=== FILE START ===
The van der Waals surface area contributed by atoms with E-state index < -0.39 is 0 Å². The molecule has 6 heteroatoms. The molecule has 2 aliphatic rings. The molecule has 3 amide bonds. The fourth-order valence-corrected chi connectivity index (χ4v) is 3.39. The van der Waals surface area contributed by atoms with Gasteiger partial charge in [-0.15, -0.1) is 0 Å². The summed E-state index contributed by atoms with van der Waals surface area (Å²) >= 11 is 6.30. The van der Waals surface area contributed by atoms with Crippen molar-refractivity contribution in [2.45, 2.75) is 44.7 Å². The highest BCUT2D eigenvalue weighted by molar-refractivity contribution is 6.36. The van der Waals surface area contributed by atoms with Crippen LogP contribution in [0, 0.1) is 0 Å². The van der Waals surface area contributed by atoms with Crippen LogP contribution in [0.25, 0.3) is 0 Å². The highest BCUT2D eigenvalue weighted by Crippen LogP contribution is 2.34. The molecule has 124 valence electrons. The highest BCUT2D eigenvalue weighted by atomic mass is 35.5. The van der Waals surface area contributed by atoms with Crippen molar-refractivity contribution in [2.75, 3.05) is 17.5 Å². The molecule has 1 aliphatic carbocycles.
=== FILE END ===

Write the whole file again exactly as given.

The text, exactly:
The van der Waals surface area contributed by atoms with E-state index < -0.39 is 0 Å². The molecule has 6 heteroatoms. The molecule has 2 aliphatic rings. The molecule has 3 amide bonds. The fourth-order valence-corrected chi connectivity index (χ4v) is 3.39. The van der Waals surface area contributed by atoms with Gasteiger partial charge in [-0.15, -0.1) is 0 Å². The summed E-state index contributed by atoms with van der Waals surface area (Å²) >= 11 is 6.30. The van der Waals surface area contributed by atoms with Crippen molar-refractivity contribution in [2.45, 2.75) is 44.7 Å². The highest BCUT2D eigenvalue weighted by molar-refractivity contribution is 6.36. The van der Waals surface area contributed by atoms with Crippen LogP contribution in [0, 0.1) is 0 Å². The van der Waals surface area contributed by atoms with Crippen LogP contribution in [0.25, 0.3) is 0 Å². The highest BCUT2D eigenvalue weighted by Crippen LogP contribution is 2.34. The molecule has 124 valence electrons. The highest BCUT2D eigenvalue weighted by atomic mass is 35.5. The van der Waals surface area contributed by atoms with Crippen molar-refractivity contribution in [2.75, 3.05) is 17.5 Å². The molecule has 1 aliphatic carbocycles.